By: Dennis Cook
"Oh, just call me Jim," says Reverend Horton Heat when I ring his Texas home . Born Jim Heath, he picked up one of rock's coolest goddamn names by accident.
"I didn't think it was cool when I first heard it [laughs]. I thought, "Me, a reverend? I don't think so, man.' I was working at this club, and actually lived there, too, and this guy there had nicknames for everybody. He gave me Horton and said he'd give me a solo gig," recalls Heath. "I was setting up my gear and he tells me, 'Your stage name is going to be Reverend Horton Heat.' I didn't want to compare myself to Reverend Gary Davis or that whole deal, but I was really poor and two hours later people were calling me reverend. He'd made flyers and distributed them without even asking me. He was committed to it! The nicknames you come up with for yourself are like 'Ace' but a nickname isn't really any good unless it's like 'Stinky' or 'Tiny' if you're a big guy."
Since the early '90s, Reverend Horton Heat, now as much a band as one man's name, has been churning out what many call "psychobilly," a vaguely possessed offspring of Speedy West, Dick Dale and Merle Travis mixed liberally with a bit of punk 'fuck-y'all' and Ventures spring. In his new side project, Reverend Organdrum, Heath swings in a mostly instrumental vein with legendary keyboardist Tim Alexander (Asleep at the Wheel) and drummer Todd Soesbe. Put on their debut, Hi-Fi Stereo (released by Yep Roc on January 8), close your eyes and you can imagine this is the band playing at getaway weekends in The Poconos around the time The Dick Van Dyke Show was riding high on TV. Starched dresses and brutally tough cocktails slosh around as the guitar gives a peck to the warm, spinning Lesley cabinet as the drum skips like a dragonfly over guys who wear suits on vacation.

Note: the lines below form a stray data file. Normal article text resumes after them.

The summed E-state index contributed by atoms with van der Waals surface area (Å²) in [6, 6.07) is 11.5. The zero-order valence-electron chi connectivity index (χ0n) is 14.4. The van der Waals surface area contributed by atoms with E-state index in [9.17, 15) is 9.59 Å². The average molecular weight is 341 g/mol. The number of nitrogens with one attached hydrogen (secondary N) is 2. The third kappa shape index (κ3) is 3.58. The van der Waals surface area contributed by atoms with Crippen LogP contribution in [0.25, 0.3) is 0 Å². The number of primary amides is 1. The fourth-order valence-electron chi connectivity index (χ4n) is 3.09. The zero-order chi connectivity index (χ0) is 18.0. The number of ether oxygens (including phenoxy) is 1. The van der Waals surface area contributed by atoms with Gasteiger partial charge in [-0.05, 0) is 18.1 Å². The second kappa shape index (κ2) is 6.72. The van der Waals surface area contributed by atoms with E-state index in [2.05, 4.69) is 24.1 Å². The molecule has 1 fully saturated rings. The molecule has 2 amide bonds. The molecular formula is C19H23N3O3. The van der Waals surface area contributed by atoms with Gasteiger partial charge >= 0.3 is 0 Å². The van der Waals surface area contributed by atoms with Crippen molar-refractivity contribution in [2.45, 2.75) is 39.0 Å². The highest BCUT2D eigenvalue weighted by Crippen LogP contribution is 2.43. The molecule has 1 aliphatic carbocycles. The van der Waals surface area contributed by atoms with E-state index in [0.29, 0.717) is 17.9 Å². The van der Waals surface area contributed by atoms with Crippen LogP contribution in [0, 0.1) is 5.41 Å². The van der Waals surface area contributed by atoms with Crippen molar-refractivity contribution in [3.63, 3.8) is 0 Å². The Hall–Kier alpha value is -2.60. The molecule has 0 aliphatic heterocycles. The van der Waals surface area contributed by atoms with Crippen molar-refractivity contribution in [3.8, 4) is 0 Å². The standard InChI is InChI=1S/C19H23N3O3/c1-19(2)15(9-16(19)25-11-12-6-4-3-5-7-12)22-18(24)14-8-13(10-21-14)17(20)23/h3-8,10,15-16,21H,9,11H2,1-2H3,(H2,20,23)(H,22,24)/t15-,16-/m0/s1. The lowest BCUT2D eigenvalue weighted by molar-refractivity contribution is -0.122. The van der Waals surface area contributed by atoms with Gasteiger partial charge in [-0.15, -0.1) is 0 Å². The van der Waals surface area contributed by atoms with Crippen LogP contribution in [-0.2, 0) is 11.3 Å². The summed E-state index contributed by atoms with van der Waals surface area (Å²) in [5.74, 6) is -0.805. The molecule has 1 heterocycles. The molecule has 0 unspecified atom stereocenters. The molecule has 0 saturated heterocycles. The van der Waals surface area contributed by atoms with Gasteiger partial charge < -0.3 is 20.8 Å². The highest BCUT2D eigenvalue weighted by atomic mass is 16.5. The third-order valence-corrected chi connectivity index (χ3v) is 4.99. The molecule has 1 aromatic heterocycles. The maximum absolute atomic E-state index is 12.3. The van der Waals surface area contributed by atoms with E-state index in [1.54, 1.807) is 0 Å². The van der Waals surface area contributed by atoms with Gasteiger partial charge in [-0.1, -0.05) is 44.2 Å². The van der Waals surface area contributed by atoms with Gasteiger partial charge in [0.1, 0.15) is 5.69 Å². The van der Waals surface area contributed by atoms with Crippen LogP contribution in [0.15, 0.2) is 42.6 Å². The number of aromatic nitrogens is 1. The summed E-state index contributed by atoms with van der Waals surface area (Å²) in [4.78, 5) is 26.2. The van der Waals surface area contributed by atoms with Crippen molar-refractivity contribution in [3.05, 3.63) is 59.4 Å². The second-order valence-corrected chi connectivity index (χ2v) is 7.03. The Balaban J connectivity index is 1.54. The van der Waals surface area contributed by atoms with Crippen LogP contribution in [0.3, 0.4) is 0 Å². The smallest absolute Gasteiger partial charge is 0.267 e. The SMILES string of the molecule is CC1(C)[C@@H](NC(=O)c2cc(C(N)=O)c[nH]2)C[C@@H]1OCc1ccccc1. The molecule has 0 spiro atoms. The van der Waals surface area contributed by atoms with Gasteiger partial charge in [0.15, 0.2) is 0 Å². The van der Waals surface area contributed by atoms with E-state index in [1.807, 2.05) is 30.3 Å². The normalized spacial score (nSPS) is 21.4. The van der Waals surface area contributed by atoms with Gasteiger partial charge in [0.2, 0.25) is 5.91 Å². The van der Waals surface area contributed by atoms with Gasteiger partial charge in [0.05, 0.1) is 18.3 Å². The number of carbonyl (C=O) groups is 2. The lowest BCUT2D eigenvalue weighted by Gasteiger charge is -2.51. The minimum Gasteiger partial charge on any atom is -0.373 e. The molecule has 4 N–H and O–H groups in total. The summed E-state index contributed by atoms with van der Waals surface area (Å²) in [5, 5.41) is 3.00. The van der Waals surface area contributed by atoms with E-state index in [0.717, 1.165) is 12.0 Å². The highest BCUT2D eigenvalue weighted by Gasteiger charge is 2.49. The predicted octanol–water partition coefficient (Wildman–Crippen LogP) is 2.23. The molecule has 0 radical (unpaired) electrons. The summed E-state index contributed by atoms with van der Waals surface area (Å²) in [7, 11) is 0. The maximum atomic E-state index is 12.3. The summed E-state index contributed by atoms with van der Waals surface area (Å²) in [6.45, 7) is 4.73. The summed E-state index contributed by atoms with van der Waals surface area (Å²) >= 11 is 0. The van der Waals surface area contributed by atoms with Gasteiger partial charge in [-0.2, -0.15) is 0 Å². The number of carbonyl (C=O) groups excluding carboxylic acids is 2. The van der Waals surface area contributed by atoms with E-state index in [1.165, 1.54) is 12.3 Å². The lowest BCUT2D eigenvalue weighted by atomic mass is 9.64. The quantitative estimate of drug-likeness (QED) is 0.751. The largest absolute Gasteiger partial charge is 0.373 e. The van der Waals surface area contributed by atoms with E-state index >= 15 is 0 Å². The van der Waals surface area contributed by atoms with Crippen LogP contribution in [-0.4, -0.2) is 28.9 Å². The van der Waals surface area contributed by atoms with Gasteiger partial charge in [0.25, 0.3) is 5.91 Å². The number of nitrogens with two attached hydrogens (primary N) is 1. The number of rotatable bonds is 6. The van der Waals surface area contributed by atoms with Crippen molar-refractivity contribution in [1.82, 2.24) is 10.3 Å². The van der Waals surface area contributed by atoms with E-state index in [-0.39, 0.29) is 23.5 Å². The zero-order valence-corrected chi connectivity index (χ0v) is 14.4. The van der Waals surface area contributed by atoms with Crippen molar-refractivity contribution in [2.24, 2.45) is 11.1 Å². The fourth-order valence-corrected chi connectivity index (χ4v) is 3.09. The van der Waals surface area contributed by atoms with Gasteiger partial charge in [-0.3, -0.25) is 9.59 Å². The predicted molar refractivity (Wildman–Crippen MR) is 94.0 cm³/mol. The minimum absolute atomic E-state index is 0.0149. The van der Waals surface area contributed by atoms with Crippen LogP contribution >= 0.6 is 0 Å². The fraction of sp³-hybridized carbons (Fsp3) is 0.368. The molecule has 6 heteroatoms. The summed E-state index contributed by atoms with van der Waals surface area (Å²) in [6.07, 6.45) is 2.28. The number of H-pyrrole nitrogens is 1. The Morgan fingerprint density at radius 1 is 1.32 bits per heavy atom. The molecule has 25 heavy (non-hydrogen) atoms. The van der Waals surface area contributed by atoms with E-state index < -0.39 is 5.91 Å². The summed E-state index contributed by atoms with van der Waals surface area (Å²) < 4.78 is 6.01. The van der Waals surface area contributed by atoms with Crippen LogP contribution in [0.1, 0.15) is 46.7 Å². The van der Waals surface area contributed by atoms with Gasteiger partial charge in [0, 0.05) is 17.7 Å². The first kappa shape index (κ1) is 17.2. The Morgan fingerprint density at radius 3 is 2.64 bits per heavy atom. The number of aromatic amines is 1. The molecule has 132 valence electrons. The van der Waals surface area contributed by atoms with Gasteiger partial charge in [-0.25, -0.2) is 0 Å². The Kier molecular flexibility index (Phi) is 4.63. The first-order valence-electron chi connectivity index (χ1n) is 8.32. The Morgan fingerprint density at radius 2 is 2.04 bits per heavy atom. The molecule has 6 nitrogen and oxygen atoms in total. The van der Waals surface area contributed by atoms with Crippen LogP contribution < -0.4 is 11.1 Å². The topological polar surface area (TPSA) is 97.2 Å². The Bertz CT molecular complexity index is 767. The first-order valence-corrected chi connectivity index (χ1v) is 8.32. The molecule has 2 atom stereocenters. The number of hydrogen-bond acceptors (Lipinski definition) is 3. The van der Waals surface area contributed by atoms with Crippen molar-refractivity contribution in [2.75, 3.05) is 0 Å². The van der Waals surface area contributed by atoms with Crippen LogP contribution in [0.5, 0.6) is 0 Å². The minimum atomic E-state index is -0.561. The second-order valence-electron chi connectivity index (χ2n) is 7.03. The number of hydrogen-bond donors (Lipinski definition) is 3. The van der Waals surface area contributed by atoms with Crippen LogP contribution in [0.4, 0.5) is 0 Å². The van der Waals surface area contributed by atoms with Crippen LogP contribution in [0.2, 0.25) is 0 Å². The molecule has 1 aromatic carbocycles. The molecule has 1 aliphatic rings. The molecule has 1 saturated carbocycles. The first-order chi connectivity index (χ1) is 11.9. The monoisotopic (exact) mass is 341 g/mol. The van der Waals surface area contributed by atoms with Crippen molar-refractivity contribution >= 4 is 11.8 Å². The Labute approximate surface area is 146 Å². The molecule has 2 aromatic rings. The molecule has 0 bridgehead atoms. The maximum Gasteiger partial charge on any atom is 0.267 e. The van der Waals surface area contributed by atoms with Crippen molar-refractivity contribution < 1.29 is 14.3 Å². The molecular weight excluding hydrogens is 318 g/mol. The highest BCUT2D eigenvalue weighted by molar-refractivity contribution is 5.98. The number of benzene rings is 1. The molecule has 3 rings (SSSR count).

"Reverend Organdrum is focused on being an organ trio that sounds like and plays songs that a band in maybe 1965 would have to learn – 'Night Train,' 'Harlem Nocturne,' different blues, that kind of thing. We're like a bartender/waitress band that plays on Tuesday or Wednesday nights just for fun," says Heath. "We play three one-hour sets. Play a set, take a break, play for another hour, take a break and then finish the night. There's a little of this on the CD but live we get into some crazy, extended solos. We'll do trade-offs and a lot of improvisation. Tim will be blowing the roof off on B-3 and I'm yelling at him, 'Keep going! Keep going!' He gets this look on his face and somehow takes it to a new level. That's when it gets really fun."
While Reverend Horton Heat shows signs of Heath's love of Creem, Hendrix and power trios in general, Reverend Organdrum rolls like a classic '60s Hammond organ-guitar-drum trio, a happy child of Jimmy Smith, Brother Jack McDuff, early Grant Green and even the swoony no-name radio bands that adapted popular songs in that era.
"I've always liked Booker T & The MGs and the Bar-Keys, and then I started getting into Jimmy Smith and the Hammond B-3, which has such soul. Even rock & roll bands that have it are the best. As I got further into it, finding out that Wes Montgomery's first album was a Hammond organ trio and such, it all sort of pieced together," explains Heath. "It's not necessarily my deal but I was trying to figure out how to mimic organ players on the guitar. I don't need to do that in Reverend Organdrum but I wanted some of those chops for Reverend Horton Heat. Then, I was hanging around Tim who said he'd never done the trio thing. We just needed to find a drummer in the neighborhood to rehearse with. As it turned out, the guy right next door to me was both a drummer and a Hammond organ enthusiast."
"I wrote an essay about modern drummers, who've lost all sense of what I call 'sonic responsibility.' Drums are extremely loud, and more so with the advent of rock & roll," continues Heath. "PA systems up till 1968-69 were just for vocals and that was it. Now, the first thing they work on is the drums, where they put eight mics on the drum set and tweak it and tweak it out. Now you can't hear the guitars! They've taken the chainsaw of rock out of rock & roll. Back in the jazz drummer and early rock drummer era there was breath to drums. Now every time rock drummers hit the snare as hard as they can hit it. Old guys would save that and use it just when they wanted to send chills up your spine. When you play that way it makes a great statement."